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Welcome to bucolic Washington Grove
Welcome to bucolic Washington Grove

Northeast of Washington, D.C., lays a “town within a forest.” Washington Grove is a shady hamlet tucked beneath an age-old stand of forest. It’s a town built purposefully around trees, one of the early intentionally planned garden cities.

The garden city was a concept initiated by Ebenezer Howard in 1898 to address the pollution and overcrowding resulting in cities due to the Industrial Revolution. Unlike nearby Greenbelt that earned its fame for having been F.D.R.’s federal social housing venture, Washington Grove was a private venture.

Founded by Methodists from D.C. looking for a summer revival camp away from the heat of the city on 267.5 acres along the Baltimore & Ohio Railroad Metropolitan Line, Washington Grove began – like Coronado – as a tent city. Only it was religious zealots who found shelter beneath the canvas roofs rather than beachgoing tourists.

On July 4th, 1873, they held their first country revival meeting, where 258 tents were laid out. The following year saw the establishment of the “Sacred Circle” taking the place of a town “green” but equipped nonetheless with a speakers' platform. Tent sites were laid out in spurs around the perimeter-long six (and later seven) avenues that radiated from it. More than 10,000 visitors were reported to have attended.

By 1905, the chapel and assembly hall built for services had exceeded capacity. Those who weren’t drawn to the village for the revival meeting were lured by the nonreligious programming that consisted of lectures on literature, philosophy, music and self-improvement of all things.

Over the years, the number of tents being erected continued to grow, and eventually, those coming for the two-week revival stayed the summer, then through the mild mid-Atlantic autumns. Canvas walls were slowly replaced with wooden ones until the tents were replaced completely by gothic cottages with steep rooflines that mimicked those of the peaked tents. The cottages were erected directly on the tent platforms, which were only 15 feet wide. By 1920, Washington Grove was a permanent community with year-round residents living in very tiny houses.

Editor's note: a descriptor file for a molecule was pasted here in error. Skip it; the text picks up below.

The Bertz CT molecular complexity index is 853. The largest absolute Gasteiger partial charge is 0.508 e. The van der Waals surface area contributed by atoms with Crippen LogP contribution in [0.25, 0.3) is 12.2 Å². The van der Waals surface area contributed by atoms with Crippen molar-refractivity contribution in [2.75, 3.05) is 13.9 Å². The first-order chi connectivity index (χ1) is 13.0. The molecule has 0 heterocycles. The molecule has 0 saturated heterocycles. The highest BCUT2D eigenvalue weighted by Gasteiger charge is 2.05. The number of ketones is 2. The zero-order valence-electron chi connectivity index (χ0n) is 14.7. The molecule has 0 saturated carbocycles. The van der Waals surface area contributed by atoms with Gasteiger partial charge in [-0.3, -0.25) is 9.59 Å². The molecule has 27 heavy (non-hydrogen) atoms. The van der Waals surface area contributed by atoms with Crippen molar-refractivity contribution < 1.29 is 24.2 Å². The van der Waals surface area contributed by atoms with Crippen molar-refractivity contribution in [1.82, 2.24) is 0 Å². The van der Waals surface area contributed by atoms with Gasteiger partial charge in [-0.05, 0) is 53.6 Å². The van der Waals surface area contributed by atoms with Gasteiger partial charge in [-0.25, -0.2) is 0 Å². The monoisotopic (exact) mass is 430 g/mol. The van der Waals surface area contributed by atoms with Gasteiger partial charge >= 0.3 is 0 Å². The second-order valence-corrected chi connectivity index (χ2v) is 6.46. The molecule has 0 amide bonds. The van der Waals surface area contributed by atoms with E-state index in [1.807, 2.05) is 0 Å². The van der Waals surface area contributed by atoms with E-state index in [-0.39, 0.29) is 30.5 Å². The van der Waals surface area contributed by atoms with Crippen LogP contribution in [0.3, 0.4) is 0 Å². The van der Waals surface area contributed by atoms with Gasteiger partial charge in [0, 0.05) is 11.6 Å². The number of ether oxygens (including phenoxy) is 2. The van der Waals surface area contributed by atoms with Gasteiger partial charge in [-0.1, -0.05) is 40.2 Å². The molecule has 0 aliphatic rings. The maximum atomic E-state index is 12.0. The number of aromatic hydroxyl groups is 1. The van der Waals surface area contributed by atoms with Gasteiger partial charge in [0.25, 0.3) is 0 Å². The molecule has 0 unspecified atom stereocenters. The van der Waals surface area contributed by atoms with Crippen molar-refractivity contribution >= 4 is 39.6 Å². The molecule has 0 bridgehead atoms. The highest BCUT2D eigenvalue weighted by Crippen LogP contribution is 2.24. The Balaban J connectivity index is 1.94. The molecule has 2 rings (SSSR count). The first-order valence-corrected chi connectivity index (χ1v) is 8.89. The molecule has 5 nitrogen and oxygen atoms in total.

Described as an “oasis of tranquility and rustic jewel," it is clear that care went into developing and preserving this vintage gem, hidden beneath a lush canopy of mature trees amidst otherwise unchecked urbanization. Trees were given priority over housing from the onset. Resolutions were passed that managed growth and property ownership that would serve to prevent future owners from monopolizing and expanding the historic units. And, after a short-lived wave of post– World War II housing, the town ceased all development; thus, the East Woods would never be developed, leaving a large buffer surrounding the town.

The streets are named after trees and the vehicular roads are placed behind the homes in the back alleyways. The “avenues” along the front of the homes remain to this day strictly pedestrian footpaths.

Washington Grove, with its clapboard and shingled gingerbread cottages, was listed on the National Register of Historic Places in 1980.